African-American students make up a major share of enrollment in the nation’s charter schools—and in some cities, they dominate.
But since two black civil rights organizations born from different generationsto opening new charters, debate has been raging over how the groups’ demands will affect black support for the publicly funded, but independently run schools.
In recent weeks, the National Association for the Advancement of Colored People, the venerable civil rights organization, took its firmest stance to date on charter schools in calling for a moratorium. Soon after, the Movement for Black Lives, a coalition of over 50 organizations that includes activists from Black Lives Matter—a powerful new advocacy force—also called for a ban on charter school growth.
The rationale at the core of both groups’ stances: Black families and communities are losing control of their public schools.
It’s a critique that some charter school supporters empathize with.
“Education reformers basically disposed communities—brought in reform ideas, [such as] charter schools, but didn’t hire local teachers— almost engaging in this work in a missionary manner,” said Shavar Jeffries, the president of Democrats for Education Reform, a national, pro-charter advocacy group. “And that will absolutely undermine the ability of education reform to sustain itself.”
But, he said, support for charters is strong among low-income black and Latino families.
Core of Community
Although charter schools are more popular with Republicans, they garner strong support from Democrats—58 percent—, a journal published by Stanford University’s Hoover Institution.
Source: Education Week Research Center, 2016. Analysis of data from U.S. Department of Education’s Common Core of Data (2012-13).
But that support among Democrats starts to break down somewhat among survey respondents who are black. Forty-five percent of African-American respondents said they either “completely support” or “somewhat support” charter schools, compared with 29 percent that either “completely oppose” or “somewhat oppose” charters. Twenty-six percent said they neither support nor oppose charters.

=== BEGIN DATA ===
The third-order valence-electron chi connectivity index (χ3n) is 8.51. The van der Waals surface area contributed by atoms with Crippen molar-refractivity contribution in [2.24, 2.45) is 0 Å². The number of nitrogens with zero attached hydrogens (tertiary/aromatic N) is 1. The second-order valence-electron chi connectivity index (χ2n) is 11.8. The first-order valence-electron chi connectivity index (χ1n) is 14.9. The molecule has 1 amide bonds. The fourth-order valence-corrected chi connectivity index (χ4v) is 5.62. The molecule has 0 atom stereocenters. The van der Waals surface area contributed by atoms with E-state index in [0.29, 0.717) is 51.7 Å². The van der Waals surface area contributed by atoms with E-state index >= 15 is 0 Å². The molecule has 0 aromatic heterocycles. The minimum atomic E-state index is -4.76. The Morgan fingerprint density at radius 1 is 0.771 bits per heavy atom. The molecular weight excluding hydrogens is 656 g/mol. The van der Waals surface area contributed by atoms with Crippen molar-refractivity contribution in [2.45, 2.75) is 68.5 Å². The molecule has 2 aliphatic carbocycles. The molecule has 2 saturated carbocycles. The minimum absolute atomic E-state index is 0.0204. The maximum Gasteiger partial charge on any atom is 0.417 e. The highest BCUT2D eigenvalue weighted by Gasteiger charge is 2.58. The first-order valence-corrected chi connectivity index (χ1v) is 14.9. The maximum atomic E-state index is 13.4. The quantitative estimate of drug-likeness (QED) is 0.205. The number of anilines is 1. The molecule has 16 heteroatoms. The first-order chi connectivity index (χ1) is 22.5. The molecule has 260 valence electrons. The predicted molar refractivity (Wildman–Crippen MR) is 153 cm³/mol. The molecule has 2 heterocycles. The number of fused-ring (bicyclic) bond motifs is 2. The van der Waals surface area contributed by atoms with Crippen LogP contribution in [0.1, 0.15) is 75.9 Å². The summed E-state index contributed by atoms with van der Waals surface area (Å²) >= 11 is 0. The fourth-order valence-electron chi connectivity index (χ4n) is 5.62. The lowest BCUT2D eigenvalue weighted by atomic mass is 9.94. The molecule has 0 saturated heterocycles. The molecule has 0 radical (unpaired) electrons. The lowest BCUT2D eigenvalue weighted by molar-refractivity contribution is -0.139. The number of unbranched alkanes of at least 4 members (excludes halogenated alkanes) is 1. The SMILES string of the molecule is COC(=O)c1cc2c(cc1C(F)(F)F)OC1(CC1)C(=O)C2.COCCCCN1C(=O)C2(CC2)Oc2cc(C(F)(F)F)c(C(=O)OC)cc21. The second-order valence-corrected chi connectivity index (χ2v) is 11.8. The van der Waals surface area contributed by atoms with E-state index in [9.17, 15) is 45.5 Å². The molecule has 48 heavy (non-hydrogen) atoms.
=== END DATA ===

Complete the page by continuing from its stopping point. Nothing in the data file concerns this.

Those divides in black public opinion are nothing new, said Howard Fuller, a former superintendent of the Milwaukee schools and the founder of the pro-charter school advocacy organization,.
“No matter what the public policy is, the downside of this has been that the push to improve academic achievement has led to black schools being closed, black teachers losing their jobs and being devalued,” said Fuller. “It’s not possible for this type of change to occur andfor there not to be a division.”
Although schools are important in any community, that is especially so for black communities, said Jeffrey Henig, a professor of political science and education at Teachers College, Columbia University. Not only was educational opportunity an important goal of the civil rights movement, schools hired black employees before much of the public sector did, he said.
“The African-American community was shut out of power and authority for so many years, even if African-Americans see the warts on the local district, it’s their district,” Henig said.
The NAACP’s proposed moratorium, which still has to be approved by the group’s national board in October, cites increased segregation, high rates of suspensions and expulsions for black students, fiscal mismanagement, and poor oversight in charter schools as reasons to hit pause on the sector’s growth.
Joan Duvall Flynn, the president of the NAACP’s Pennsylvania state conference and local branches, was struck by how many of those issues echoed concerns she had identified in her own state. The language calling for the moratorium was proposed by the California chapter.
“The fact that way across the country they’re having the same observations and experiences, I think makes it clear that this is a nationwide issue,” Duvall Flynn said. “We are very concerned about the loss of local control of public education. The closest democratic institution to every kitchen table is the school board.”